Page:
While many Emerald Estates residents are happy with the Resort Municipality of Whistler's (RMOW) purchase of a residential lot to restore recreation access behind the neighbourhood, the deal isn't striking everyone the same way.
"It's like somebody just ran over me with a Mack truck," said George Vodarek, who lives next to the now-municipally owned property at 9561 Emerald Dr.
"We've been here for 32 years, we built this house when there was nobody here, and we've just loved the tranquility, and now you wake up and they're going to put a public trail through the neighbouring lot, and you're going to be dealing with thousands of people walking in your backyard ... it's devastating."
Access to the Crown land surrounding the neighbourhood—which includes One Duck Lake and trails for hiking and mountain biking, as well as a wiffle golf course—has effectively been cut off in recent years due to private development, leaving residents frustrated.
By purchasing the $1.7 million lot, the RMOW plans to restore access—though planning for how exactly that will work is still in the very early stages, according to a municipal spokesperson. The lot currently holds a four-bedroom house that the RMOW intends to eventually use for employee housing.
"While there will be an opportunity for a neighbourhood discussion, it has not yet been planned or scheduled at this early date," the spokesperson said.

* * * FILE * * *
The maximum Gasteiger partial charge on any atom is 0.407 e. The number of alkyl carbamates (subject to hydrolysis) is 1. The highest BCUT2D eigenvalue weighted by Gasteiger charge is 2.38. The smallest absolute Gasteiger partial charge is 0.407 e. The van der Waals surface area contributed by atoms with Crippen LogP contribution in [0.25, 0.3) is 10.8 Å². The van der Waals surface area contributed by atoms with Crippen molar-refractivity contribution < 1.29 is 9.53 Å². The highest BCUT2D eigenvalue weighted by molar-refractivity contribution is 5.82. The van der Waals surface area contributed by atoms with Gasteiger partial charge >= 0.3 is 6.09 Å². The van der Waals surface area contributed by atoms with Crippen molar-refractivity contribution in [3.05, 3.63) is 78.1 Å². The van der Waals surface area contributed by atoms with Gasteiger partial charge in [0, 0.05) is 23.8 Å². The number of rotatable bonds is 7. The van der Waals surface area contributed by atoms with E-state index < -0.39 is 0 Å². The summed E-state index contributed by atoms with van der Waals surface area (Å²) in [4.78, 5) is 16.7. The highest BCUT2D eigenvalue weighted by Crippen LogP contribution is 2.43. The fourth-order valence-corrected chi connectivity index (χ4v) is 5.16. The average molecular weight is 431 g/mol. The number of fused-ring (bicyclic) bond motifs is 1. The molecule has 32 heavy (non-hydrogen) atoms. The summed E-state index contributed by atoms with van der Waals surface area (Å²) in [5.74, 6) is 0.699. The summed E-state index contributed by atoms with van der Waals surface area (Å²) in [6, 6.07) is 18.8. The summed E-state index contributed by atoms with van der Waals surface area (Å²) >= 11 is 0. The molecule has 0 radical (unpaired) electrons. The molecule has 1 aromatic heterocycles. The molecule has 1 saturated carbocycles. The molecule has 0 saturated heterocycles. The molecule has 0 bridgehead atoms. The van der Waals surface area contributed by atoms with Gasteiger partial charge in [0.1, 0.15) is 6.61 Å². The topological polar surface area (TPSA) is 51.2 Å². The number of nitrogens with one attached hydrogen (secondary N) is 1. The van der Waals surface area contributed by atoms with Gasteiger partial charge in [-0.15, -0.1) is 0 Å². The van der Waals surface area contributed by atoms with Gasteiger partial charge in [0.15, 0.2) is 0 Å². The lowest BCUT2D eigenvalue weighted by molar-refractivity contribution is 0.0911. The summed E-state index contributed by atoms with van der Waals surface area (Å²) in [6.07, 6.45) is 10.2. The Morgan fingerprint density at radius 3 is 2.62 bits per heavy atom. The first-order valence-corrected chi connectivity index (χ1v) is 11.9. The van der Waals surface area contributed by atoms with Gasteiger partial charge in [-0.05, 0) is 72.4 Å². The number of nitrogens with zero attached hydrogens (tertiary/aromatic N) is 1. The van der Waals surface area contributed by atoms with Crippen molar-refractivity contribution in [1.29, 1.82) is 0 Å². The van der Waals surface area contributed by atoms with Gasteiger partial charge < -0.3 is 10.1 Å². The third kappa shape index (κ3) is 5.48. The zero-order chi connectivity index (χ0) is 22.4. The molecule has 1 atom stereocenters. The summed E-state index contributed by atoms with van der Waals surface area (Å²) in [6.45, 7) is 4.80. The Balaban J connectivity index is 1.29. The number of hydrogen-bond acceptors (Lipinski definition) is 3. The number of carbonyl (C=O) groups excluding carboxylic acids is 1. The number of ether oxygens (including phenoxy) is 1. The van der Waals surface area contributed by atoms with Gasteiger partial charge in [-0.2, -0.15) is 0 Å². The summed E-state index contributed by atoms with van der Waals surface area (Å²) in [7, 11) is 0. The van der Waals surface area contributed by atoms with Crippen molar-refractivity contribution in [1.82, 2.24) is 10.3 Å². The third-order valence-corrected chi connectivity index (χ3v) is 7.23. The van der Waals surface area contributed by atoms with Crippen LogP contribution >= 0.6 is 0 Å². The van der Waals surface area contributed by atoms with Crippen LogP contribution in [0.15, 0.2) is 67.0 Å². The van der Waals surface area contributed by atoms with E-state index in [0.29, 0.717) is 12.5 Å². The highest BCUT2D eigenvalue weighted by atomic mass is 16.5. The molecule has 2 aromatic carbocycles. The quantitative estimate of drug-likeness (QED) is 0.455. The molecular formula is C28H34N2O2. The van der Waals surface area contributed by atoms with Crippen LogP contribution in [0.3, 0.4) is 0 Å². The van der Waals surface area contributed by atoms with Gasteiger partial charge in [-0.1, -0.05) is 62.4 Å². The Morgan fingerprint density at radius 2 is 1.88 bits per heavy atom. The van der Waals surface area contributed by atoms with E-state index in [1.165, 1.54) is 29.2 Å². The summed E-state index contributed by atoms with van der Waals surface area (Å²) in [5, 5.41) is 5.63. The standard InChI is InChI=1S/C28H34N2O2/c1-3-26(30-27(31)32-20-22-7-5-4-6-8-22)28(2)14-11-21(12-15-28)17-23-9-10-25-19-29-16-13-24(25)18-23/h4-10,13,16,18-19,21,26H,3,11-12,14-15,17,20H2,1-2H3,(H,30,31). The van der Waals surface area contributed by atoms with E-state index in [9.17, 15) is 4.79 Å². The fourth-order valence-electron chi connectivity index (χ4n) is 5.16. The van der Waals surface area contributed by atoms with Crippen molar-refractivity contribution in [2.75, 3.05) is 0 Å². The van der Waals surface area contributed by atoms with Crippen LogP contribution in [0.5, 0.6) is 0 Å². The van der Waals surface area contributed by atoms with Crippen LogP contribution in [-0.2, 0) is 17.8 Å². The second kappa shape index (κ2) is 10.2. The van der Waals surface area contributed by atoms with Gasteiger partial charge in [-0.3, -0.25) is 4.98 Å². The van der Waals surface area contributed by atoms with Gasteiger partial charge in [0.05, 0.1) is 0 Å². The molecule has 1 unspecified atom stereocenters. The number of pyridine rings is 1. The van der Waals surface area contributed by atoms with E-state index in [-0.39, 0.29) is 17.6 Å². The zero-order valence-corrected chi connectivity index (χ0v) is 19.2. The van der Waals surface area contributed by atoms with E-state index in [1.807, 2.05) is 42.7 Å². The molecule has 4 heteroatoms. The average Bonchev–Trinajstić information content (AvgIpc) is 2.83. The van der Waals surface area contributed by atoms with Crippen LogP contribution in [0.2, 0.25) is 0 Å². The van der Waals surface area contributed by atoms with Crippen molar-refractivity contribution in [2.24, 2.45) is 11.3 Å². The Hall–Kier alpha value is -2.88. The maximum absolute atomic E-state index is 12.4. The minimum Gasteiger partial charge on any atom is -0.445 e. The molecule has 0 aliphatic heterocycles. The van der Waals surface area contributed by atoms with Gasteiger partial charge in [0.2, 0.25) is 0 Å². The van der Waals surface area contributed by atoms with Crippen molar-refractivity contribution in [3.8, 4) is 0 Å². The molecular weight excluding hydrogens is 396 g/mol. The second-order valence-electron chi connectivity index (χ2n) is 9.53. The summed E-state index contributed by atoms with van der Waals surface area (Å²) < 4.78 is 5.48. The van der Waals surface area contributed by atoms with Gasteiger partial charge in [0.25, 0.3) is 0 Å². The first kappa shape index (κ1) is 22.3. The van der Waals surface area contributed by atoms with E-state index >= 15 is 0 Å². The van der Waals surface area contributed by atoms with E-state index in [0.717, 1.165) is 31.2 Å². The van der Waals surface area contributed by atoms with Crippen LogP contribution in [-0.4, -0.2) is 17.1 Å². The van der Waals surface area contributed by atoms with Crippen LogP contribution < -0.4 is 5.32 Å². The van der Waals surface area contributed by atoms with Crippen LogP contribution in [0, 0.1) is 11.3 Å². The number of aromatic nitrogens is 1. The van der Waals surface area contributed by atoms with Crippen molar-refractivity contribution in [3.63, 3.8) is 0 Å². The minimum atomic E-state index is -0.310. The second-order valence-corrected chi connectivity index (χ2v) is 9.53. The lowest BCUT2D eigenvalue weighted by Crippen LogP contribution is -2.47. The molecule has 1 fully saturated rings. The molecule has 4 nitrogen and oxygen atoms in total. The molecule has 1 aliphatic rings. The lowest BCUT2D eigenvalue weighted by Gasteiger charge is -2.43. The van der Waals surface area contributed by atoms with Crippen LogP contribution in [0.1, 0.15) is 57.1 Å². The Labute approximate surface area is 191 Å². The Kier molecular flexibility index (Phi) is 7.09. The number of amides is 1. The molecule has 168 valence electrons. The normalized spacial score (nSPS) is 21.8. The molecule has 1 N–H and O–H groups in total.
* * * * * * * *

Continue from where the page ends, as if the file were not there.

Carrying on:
"Further, access to this area and to the trails beyond will not be available for some time. More details will be shared as they come available."
Many Emerald residents are applauding the move, including Dale Stephens, who along with Karin Kausky wrote to council to suggest a neighbourhood working group be struck to provide input on things like parking, garbage management and logistics of use.
"I think most people I've talked to here are positive," Stephens said.
"We definitely would appreciate the access to that backcountry again, One Duck and the bike trails and everything that are there. It's been pretty restricted for the last couple summers, and winters as well for snowshoeing."
There are some concerns around wildfire management with potential increased use, he added, but users of the land have been "pretty respectful" in the past.
"If it's just what was there before, I don't think there will be an influx. It will basically be the neighbourhood that will make use of it, and won't draw a whole bunch of other traffic," Stephens said.
"If it's the kickoff point to another major mountain bike trail or something then that could be an issue in the future, but near term I don't see that."
A major influx of users is exactly what Vodarek fears, pointing to issues seen on Mountainview Drive in Alpine in recent years after a trailhead was built at the road.
"There's a huge demand for access. I get it. It's just that we've been thrown under the bus. We're the ones that get to put up with the people walking through our yard," he said.
The change of use for the property is "mind boggling," he added.
"How can the muni decide that the house next door is going to be the new access trail to the backcountry?" he said.